We waited for Godot.

He didn’t arrive, but you know what? That didn’t matter. Estragon and Vladimir kept us so enthralled that time was irrelevant. Words were exchanged, movements made; visitors arrived then departed. I was gripped, even though I couldn’t really tell you now what was said.

I’ve wanted to see this play for a long time, and yet at the same time, I’ve worried. It’s a difficult play, people say. Nothing happens. Two men stand by a tree and have conversations, mostly about waiting. Was I really going to pay money for that?

Of course, it is a classic. It’s revered by writers and playgoers. But what if I didn’t understand it? Would I come away feeling a fool?

It’s a favourite of Rays. He often regrets our failing to get tickets for the Ian McKellen and Patrick Stewart version, back in 2013. So last December, when I saw that it was coming to The Everyman theatre, I knew that I’d not only solved my ‘what-Christmas-gift-do-I-give-to-the-man-who-has-everything?’ question, in the process, I’d found the prompt I needed to see the play for myself.

‘Tweedy’ as Estragon & Jeremy Stockwell as Vladimir

This week, as the evening got closer, I was having doubts. The lead actors were a professional clown and a vaudevillian actor, this version could be terrible.

There’d been a serendipitously appropriate discussion about Becket on the radio a week or so ago, and the academic panel had explained how important clowns were to the playwright, so I got that clowning could fit. But, that didn’t mean a clown could act, did it?

Well, in this case, yes. From the moment the curtain was raised, as Estragon struggled to remove his boot, I forgot he’d ever had anything to do with face-paint, or colourful clothes. He was a man in search of boots that would fit, and I was hooked.

He was waiting for Godot. He had no more idea than I had, of why he was waiting for Godot. I knew that he wasn’t going to arrive. Maybe Estragon did, too. I waited with him.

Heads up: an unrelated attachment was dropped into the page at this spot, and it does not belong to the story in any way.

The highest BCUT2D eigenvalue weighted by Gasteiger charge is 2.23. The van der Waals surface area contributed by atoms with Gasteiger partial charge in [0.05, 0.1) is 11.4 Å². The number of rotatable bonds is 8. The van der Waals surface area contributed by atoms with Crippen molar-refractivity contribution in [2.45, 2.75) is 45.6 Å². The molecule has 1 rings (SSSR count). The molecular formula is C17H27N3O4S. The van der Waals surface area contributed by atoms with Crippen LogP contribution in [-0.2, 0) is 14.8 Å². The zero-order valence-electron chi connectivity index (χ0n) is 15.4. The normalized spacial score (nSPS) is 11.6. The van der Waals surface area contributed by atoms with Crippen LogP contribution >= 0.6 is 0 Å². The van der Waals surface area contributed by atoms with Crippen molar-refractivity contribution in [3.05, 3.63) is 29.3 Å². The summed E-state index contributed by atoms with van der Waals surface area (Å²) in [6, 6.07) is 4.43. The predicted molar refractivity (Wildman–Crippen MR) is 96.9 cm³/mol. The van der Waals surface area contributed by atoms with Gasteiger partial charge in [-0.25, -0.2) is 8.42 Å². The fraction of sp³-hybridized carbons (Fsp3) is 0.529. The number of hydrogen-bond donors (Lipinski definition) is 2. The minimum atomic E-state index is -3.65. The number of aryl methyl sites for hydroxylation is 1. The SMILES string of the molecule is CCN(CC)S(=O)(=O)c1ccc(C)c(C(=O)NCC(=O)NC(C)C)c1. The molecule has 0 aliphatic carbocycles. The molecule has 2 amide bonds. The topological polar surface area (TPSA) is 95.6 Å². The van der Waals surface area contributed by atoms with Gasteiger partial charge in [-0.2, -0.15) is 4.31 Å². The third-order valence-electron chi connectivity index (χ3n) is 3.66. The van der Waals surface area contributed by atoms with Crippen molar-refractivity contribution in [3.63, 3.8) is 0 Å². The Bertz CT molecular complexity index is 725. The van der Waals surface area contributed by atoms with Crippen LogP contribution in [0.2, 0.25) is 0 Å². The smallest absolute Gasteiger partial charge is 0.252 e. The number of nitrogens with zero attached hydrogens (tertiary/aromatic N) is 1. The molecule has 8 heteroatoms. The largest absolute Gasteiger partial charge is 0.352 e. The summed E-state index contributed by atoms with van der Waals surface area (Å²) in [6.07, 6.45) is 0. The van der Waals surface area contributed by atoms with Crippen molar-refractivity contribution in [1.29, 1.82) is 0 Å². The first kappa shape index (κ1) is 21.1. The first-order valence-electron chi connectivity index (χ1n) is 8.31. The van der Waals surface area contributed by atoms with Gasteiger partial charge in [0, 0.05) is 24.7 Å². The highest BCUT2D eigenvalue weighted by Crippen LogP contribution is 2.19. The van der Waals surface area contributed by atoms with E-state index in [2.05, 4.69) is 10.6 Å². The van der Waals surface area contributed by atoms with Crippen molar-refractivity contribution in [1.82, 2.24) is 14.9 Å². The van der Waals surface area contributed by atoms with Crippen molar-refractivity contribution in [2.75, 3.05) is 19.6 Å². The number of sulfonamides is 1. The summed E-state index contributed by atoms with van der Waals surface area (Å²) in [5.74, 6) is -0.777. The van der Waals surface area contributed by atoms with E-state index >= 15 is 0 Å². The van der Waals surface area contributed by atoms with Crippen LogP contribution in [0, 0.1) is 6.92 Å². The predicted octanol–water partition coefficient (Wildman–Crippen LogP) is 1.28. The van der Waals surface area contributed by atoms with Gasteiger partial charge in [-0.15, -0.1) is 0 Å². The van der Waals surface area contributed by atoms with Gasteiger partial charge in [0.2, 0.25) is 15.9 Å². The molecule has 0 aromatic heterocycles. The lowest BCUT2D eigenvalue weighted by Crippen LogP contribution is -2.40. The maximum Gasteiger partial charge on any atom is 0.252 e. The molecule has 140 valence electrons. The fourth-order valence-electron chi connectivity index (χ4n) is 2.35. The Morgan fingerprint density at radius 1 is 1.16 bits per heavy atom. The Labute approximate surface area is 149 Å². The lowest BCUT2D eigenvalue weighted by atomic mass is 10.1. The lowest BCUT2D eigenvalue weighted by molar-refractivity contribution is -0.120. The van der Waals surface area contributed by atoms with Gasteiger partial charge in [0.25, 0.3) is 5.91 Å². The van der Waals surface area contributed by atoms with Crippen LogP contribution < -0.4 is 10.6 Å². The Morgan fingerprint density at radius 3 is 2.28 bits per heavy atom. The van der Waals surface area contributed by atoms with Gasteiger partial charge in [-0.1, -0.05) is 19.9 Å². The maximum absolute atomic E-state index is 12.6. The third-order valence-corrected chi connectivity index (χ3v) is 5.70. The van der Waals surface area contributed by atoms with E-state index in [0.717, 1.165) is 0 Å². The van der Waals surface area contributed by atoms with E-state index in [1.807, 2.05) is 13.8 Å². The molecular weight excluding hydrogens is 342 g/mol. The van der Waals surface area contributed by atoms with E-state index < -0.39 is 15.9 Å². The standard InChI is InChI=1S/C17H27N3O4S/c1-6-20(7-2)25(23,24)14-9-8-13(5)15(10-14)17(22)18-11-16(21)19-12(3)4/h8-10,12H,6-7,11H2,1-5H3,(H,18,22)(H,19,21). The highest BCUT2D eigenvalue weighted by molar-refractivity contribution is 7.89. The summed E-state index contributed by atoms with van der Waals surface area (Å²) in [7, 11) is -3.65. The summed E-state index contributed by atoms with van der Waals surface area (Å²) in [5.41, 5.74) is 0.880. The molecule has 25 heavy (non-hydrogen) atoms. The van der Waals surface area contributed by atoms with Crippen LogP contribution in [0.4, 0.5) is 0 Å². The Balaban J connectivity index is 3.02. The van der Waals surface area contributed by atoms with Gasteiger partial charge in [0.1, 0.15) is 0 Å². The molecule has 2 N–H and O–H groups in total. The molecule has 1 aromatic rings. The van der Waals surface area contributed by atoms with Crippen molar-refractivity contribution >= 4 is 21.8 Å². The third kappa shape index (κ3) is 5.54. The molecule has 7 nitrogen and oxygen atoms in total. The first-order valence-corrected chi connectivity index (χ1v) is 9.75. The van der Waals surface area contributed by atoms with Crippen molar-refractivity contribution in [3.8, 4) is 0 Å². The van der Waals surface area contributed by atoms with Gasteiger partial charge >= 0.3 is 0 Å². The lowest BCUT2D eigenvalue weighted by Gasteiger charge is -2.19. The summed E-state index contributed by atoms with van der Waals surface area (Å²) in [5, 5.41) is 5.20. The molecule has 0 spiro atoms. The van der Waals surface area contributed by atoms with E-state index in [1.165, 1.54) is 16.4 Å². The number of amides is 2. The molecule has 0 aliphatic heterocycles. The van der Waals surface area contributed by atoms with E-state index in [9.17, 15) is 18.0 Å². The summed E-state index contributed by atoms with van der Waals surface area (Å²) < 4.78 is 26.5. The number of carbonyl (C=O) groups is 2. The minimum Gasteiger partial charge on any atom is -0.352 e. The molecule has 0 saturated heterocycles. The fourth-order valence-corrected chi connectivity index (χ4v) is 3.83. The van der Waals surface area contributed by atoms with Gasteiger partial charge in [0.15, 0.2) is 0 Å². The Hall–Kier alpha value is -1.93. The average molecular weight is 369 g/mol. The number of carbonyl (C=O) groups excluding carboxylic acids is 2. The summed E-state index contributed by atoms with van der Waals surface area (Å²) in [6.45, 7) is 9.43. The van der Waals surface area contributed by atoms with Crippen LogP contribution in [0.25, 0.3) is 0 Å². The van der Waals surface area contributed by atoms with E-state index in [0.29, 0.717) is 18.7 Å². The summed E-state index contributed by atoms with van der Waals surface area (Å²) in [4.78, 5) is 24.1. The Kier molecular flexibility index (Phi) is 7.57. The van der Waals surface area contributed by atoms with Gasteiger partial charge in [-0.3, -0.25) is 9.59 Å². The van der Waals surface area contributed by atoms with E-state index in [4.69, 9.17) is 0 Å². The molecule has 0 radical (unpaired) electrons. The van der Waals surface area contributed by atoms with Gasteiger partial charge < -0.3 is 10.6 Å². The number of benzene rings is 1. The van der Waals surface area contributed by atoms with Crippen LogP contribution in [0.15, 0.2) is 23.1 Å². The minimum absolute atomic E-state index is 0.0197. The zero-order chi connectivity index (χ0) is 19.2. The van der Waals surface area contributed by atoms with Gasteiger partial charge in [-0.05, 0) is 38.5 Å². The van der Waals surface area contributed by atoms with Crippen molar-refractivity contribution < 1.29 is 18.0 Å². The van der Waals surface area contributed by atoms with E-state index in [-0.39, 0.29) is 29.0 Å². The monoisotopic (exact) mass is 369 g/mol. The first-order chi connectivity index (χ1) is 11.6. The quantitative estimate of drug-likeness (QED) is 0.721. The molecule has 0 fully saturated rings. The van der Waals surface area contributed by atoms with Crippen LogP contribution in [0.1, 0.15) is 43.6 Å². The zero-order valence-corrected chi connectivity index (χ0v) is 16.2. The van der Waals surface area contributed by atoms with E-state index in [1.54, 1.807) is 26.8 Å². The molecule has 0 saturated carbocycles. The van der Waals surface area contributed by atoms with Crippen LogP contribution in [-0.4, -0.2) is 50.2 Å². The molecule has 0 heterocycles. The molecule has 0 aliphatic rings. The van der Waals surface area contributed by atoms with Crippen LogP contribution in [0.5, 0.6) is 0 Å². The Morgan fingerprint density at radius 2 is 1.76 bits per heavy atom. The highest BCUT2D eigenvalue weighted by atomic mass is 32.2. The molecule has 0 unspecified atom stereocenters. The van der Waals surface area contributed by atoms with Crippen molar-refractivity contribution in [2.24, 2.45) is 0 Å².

Time passed. I laughed, I wondered, I smiled. I doubted the rightness of my responses. I forgot that I was watching men act, even though the stage was so obviously artificial, with its washed-out blue sky, bare rocks and man-made tree.

It was as if I was in a dream, the way I accepted everything. And yet, I never stopped thinking, and asking questions. Maybe I never will. I hope not.

Photo by Antony Thompson: Mark Ropper as Pozo, Tweedy as Estragon, Murray Andrews as Lucky, Jeremy Stockwell as Vladimir.

23 thoughts on “We waited for Godot.

  1. I saw this for the first (and only) time as a student in the 60s, really enjoying its inconsequentiality as well as profundity, but despite having vowed to revisit it haven’t as yet. Yet it definitely made a strong impression as I can still picture the actors and the staging and the business now.

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    • And yet, when I finished watching it I felt reassured. If you’d suggested before I went that this was the gist of it, I’d have anticipated coming away under a cloud. Amazing.

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  2. Actually seen it twice…the second time I was hoping I “got” it. I didn’t yet I enjoyed it both times, it’s nothingnesses and somethings. I guess we can wait around for ‘something’ to happen yet the little things in life are always there. DOn’t know, just enjoyed it for what it was.

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    • I was glad I heard the radio 4 programme before i went, because the panel of academics all said it wasn’t possible to pin down a definite meaning. Like you, I think I came away just having enjoyed it for what it was.

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  3. It is so worth seeing. I saw it (in French) 50 years ago and it is still with me. Waiting for Godot is part of the lexicon that when invoked says so much to any who understand. I wish I could see it again for the first time.

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    • My French is far too ropey to cope with the play in its original language, but I know what you mean about wishing to see it again for the first time. That would be ideal.

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  4. Thanks for the review, Cath. It’s wonderfully absorbing play as you discovered. And yeah, were the responses appropriate? Who cares? Like a painting, your just react. Wish I could see it again sometime. Maybe it will come to Ireland.

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    • Glad you enjoyed my take on it, Lynda. I’m surprised by how rarely the play is put on now. I’m quite intrigued now to see how another company would interpret it.

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